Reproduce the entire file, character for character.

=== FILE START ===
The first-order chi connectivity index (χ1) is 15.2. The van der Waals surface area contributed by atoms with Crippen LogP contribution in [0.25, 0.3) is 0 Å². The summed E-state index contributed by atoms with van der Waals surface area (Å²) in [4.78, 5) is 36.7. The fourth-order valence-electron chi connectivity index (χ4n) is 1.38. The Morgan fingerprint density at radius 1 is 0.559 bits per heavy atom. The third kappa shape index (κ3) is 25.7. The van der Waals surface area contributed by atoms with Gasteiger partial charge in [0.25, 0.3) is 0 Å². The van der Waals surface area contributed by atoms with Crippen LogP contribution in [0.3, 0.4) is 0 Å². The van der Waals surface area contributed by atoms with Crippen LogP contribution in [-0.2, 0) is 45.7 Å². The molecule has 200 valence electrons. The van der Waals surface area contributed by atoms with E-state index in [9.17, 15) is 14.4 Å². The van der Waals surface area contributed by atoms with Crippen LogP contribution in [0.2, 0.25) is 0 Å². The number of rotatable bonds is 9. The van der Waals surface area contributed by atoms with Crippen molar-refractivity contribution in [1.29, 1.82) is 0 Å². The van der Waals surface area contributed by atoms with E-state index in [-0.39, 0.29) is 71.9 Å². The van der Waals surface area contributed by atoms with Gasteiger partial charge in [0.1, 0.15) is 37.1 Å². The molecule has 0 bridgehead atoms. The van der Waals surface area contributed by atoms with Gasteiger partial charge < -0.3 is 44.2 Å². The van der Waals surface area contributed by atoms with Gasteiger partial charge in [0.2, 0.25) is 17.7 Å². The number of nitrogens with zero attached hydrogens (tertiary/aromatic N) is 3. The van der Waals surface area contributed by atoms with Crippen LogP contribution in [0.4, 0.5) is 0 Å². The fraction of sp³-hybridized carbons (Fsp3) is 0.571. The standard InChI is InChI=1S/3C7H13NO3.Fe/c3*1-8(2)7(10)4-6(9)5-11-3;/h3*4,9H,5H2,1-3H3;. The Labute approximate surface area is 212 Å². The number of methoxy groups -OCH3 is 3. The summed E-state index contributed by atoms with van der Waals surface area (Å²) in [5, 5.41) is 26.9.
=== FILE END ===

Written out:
The first-order chi connectivity index (χ1) is 15.2. The van der Waals surface area contributed by atoms with Crippen LogP contribution in [0.25, 0.3) is 0 Å². The summed E-state index contributed by atoms with van der Waals surface area (Å²) in [4.78, 5) is 36.7. The fourth-order valence-electron chi connectivity index (χ4n) is 1.38. The Morgan fingerprint density at radius 1 is 0.559 bits per heavy atom. The third kappa shape index (κ3) is 25.7. The van der Waals surface area contributed by atoms with Gasteiger partial charge in [0.25, 0.3) is 0 Å². The van der Waals surface area contributed by atoms with Crippen LogP contribution in [0.3, 0.4) is 0 Å². The van der Waals surface area contributed by atoms with Crippen LogP contribution in [-0.2, 0) is 45.7 Å². The molecule has 200 valence electrons. The van der Waals surface area contributed by atoms with E-state index in [9.17, 15) is 14.4 Å². The van der Waals surface area contributed by atoms with Crippen LogP contribution in [0.2, 0.25) is 0 Å². The number of rotatable bonds is 9. The van der Waals surface area contributed by atoms with Crippen molar-refractivity contribution in [1.29, 1.82) is 0 Å². The van der Waals surface area contributed by atoms with E-state index in [-0.39, 0.29) is 71.9 Å². The van der Waals surface area contributed by atoms with Gasteiger partial charge in [0.1, 0.15) is 37.1 Å². The molecule has 0 bridgehead atoms. The van der Waals surface area contributed by atoms with Gasteiger partial charge < -0.3 is 44.2 Å². The van der Waals surface area contributed by atoms with Gasteiger partial charge in [0.2, 0.25) is 17.7 Å². The number of nitrogens with zero attached hydrogens (tertiary/aromatic N) is 3. The van der Waals surface area contributed by atoms with Crippen LogP contribution in [0.4, 0.5) is 0 Å². The fraction of sp³-hybridized carbons (Fsp3) is 0.571. The standard InChI is InChI=1S/3C7H13NO3.Fe/c3*1-8(2)7(10)4-6(9)5-11-3;/h3*4,9H,5H2,1-3H3;. The Labute approximate surface area is 212 Å². The number of methoxy groups -OCH3 is 3. The summed E-state index contributed by atoms with van der Waals surface area (Å²) in [5, 5.41) is 26.9.